Thocmentony or Shell Flower

Paralyzed with fear,
Thocmentony and her cousin
lay entombed
holding hands;
as mother earth
soaked up the tears
that seeped from
their tightly shut eyes,
they thought of white
flesh-eating monsters
and the terror of their mothers,
who had buried them in the
sandy soil with a sagebrush
planted over their faces
to shade them from the burning sun
and the lust of the white men.

Without even a cousin’s
hand to hold,
our children cower
in square little houses
and fourth-floor walkups,
isolated and alone,
planted in front
of video consoles
with only the people
on TV for friends–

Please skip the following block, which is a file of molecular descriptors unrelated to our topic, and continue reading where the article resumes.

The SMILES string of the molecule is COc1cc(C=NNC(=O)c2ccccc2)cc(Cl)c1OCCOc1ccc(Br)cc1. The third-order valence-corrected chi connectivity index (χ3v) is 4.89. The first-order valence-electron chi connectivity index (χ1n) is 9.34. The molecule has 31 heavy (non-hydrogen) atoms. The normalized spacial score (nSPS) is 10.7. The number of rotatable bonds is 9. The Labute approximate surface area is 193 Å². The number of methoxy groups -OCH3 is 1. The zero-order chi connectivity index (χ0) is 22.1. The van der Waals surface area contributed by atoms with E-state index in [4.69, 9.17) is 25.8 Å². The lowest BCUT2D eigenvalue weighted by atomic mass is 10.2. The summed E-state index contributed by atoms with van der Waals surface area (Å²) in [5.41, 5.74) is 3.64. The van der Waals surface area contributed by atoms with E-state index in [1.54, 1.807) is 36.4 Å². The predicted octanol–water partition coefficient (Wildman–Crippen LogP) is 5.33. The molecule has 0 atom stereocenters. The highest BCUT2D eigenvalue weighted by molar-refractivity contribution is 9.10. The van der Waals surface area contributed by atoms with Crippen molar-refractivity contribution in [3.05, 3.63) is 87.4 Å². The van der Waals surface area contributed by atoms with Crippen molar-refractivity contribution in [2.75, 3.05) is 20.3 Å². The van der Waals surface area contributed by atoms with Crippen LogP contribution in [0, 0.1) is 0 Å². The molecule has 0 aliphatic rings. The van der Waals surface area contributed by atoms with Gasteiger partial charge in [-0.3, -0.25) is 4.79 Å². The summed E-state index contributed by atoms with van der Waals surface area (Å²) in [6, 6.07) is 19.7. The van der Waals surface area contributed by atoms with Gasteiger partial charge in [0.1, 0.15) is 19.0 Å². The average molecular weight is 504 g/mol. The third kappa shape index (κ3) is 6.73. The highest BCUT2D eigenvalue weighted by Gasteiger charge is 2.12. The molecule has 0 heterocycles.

forbidden to
answer the phone
or open the door,
waiting for
their mothers’ return.

Note: Thocmentony or Shell Flower, later known as Sarah Winnemucca, was a well-known Paiute educator, author, and activist (ca. 1844-1891). She and other children were buried in the sand to hide them from attacking white soldiers. Their mothers came back for them in the night.


About Judy Grigg Hansen
I write poetry and nonfiction, and I am passionate about the people, places, and wildflowers of Idaho and the Northwest.

2 Responses to Hidden

  1. Tamara says:

    Loved this. Love reading your poetry.

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